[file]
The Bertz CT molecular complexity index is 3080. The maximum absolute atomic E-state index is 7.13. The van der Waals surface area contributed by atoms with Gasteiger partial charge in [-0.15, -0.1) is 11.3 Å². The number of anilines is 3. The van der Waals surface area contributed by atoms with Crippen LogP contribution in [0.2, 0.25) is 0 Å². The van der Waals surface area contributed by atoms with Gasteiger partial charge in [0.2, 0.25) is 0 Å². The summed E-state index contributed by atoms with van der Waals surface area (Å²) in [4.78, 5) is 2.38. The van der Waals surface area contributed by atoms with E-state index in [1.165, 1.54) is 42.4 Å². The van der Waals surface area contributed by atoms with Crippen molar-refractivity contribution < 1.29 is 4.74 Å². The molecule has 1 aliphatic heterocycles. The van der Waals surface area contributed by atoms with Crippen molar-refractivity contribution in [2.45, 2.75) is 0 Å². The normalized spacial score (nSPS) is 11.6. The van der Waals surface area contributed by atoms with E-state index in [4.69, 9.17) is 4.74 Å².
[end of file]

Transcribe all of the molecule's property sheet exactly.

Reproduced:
The Bertz CT molecular complexity index is 3080. The maximum absolute atomic E-state index is 7.13. The van der Waals surface area contributed by atoms with Gasteiger partial charge in [-0.15, -0.1) is 11.3 Å². The number of anilines is 3. The van der Waals surface area contributed by atoms with Crippen LogP contribution in [0.2, 0.25) is 0 Å². The van der Waals surface area contributed by atoms with Gasteiger partial charge in [0.2, 0.25) is 0 Å². The summed E-state index contributed by atoms with van der Waals surface area (Å²) in [4.78, 5) is 2.38. The van der Waals surface area contributed by atoms with E-state index in [1.165, 1.54) is 42.4 Å². The van der Waals surface area contributed by atoms with Crippen molar-refractivity contribution < 1.29 is 4.74 Å². The molecule has 1 aliphatic heterocycles. The van der Waals surface area contributed by atoms with Crippen molar-refractivity contribution in [2.45, 2.75) is 0 Å². The normalized spacial score (nSPS) is 11.6. The van der Waals surface area contributed by atoms with E-state index in [4.69, 9.17) is 4.74 Å².